Moyes was discharged that September. He tried his hand at civilian life, but working at a plywood mill was no match for the air force. In September 1946 he rejoined the RCAF, this time as an armorer, later specializing in explosive and bomb disposal. He married Margaret Winters on Valentine's Day 1948, and they had a son and a daughter.
His new career kept the young family on the move, and in 1962 Moyes was posted to a NATO airbase in Zweibrücken, Germany, home to a squadron of nuclear-armed aircraft. This was during the Cuban Missile Crisis, and Moyes was tasked with destroying the base's runway and other infrastructure in the event of a Soviet invasion.
Luckily, that never came to pass, but Moyes did soon count several Germans among his closest friends, making his peace with a former enemy.
The family returned to Ottawa, and in 1974 Moyes was discharged after 31 years with the RCAF to begin a new career as a firearms technician with the RCMP's forensic crime lab. He finally retired in 1989.
Eventually, the couple moved from their home in Ottawa's Carson Grove neighbourhood into an independent living unit at Perley Health, known until recently as the Perley and Rideau Veterans' Health Centre. Margaret Moyes died last year, and Ron Moyes now lives alone with his bichon Tiffany.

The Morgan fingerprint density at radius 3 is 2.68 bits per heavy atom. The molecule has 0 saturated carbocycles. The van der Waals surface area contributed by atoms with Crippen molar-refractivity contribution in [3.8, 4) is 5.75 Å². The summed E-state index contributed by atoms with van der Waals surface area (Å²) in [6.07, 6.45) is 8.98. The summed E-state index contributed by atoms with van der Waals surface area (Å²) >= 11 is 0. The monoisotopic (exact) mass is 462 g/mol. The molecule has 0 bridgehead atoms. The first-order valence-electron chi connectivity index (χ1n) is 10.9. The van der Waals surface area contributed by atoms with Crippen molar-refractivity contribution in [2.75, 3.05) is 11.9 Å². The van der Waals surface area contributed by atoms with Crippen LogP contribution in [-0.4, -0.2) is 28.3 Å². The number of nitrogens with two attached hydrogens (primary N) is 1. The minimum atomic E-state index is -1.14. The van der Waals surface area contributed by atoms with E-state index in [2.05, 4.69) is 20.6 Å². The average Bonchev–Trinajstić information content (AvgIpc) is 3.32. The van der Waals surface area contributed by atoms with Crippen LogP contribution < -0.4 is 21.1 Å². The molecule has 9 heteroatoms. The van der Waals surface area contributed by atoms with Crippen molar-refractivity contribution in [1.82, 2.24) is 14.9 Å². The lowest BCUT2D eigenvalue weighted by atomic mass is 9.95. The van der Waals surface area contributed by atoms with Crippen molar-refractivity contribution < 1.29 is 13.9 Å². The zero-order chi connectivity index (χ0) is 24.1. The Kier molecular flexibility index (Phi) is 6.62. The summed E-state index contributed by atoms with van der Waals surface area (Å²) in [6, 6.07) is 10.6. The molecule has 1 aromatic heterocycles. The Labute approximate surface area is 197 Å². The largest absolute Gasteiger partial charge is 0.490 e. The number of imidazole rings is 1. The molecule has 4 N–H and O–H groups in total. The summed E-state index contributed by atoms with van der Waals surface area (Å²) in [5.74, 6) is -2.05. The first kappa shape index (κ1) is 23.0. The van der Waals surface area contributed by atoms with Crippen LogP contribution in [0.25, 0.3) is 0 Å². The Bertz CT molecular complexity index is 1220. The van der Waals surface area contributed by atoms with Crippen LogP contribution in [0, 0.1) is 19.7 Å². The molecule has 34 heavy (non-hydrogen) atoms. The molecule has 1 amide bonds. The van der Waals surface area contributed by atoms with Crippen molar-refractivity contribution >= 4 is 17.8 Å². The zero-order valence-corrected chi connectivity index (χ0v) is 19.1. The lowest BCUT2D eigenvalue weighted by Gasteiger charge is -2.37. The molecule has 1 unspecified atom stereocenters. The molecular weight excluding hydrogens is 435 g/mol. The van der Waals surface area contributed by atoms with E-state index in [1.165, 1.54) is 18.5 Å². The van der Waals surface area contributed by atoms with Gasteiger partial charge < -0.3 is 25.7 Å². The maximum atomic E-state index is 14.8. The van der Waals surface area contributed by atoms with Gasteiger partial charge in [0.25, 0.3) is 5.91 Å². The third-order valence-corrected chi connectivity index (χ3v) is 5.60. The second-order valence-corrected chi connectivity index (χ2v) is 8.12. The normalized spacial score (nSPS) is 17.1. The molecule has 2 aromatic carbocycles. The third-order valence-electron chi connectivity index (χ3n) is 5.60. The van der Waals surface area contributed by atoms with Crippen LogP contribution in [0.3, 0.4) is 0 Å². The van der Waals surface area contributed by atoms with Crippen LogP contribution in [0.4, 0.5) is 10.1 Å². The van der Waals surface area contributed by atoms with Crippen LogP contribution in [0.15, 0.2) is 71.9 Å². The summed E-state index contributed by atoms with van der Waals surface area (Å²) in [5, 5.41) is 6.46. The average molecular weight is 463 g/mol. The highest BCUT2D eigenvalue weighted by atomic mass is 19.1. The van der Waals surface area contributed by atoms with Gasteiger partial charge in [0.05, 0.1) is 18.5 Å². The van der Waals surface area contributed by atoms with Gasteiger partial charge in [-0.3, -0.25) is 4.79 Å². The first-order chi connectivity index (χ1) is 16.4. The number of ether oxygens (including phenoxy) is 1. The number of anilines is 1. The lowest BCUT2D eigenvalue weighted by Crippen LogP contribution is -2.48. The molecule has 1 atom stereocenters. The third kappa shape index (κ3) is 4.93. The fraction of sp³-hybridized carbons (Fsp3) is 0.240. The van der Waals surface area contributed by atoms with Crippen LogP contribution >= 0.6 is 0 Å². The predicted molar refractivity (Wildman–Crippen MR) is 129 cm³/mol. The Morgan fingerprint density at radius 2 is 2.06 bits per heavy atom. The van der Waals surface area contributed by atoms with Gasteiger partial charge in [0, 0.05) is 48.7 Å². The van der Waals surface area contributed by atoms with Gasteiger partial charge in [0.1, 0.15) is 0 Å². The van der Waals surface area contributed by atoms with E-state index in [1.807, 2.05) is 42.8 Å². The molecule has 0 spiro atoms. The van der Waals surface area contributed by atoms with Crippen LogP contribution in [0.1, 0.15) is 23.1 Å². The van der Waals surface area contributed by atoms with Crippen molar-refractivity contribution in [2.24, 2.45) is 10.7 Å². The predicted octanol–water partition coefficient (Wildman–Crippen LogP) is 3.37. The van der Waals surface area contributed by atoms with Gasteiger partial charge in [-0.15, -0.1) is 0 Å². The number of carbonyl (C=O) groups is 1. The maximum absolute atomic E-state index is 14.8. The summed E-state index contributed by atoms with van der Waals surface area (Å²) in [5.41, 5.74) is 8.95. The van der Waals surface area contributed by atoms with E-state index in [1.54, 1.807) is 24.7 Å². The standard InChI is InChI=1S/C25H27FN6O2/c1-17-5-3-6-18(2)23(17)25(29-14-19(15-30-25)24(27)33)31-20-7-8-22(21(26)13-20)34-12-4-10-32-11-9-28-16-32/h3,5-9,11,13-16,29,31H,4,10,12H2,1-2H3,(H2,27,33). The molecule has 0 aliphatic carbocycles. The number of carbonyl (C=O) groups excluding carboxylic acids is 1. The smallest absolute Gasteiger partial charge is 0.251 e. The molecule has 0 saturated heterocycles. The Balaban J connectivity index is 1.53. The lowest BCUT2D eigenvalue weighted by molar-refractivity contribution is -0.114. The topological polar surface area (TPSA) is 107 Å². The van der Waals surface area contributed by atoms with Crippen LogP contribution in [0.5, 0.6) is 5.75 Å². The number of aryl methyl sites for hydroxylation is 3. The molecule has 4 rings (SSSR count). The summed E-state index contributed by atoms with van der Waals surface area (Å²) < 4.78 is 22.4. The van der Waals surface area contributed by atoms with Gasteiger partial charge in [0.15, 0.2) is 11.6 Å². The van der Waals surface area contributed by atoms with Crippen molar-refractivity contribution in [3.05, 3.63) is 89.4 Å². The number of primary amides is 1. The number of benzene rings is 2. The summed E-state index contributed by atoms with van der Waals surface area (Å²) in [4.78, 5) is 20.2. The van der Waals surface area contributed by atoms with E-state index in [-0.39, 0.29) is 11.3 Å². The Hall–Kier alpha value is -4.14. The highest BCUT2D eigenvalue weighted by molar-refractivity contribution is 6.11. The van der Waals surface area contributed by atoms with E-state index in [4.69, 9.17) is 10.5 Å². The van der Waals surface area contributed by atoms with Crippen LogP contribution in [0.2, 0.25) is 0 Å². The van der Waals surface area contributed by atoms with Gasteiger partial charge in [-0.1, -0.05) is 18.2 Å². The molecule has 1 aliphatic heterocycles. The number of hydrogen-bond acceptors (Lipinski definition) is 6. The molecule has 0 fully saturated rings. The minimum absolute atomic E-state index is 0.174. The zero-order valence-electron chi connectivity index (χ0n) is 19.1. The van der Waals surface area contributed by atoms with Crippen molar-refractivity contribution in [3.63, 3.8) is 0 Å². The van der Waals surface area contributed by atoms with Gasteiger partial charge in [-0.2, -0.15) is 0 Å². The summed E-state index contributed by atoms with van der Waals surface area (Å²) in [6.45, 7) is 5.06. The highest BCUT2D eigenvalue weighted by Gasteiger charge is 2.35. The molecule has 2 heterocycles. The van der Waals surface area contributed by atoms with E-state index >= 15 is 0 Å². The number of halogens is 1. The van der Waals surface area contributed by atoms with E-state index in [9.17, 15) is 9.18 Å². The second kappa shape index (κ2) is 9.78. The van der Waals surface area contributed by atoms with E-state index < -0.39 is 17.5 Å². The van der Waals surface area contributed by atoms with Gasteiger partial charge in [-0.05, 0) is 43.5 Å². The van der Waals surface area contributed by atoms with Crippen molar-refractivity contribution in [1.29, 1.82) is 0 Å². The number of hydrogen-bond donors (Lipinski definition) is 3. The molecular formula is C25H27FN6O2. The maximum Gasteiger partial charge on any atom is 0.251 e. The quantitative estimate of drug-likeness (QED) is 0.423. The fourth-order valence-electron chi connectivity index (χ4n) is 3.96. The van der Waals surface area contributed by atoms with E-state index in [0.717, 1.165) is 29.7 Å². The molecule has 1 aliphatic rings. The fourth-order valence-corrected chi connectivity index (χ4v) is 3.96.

Robert Moyes, who visits frequently and helped compile a detailed account of his father's war years, said he's always been in awe of the constant danger his dad faced as he sat strapped into that gun turret.
"You can't imagine people doing that today," he said. "The conditions back there must have been terrible."
Courtney Rock, director of development for the Perley Health Foundation, said as well as being one of the Russell Road facility's most popular characters, Moyes is also a rare witness to history.
"One of the biggest privileges of working here is having those first-person accounts and those conversations, and I just recognize how fortunate we are to be able to listen to those stories, especially at this time of year," Rock said.
Moyes's bomber crew reunited several times in the years after the Second World War, but Shorty, the youngster among the six, is now the last man standing. He's also one of a dwindling number of veterans still able to recount those harrowing war stories.
As he attends Thursday's Remembrance Day ceremony at Perley Health, Moyes will be thinking of the rest of his crew, and of that unnamed Canadian airman who waved as he drifted toward an unknown fate below.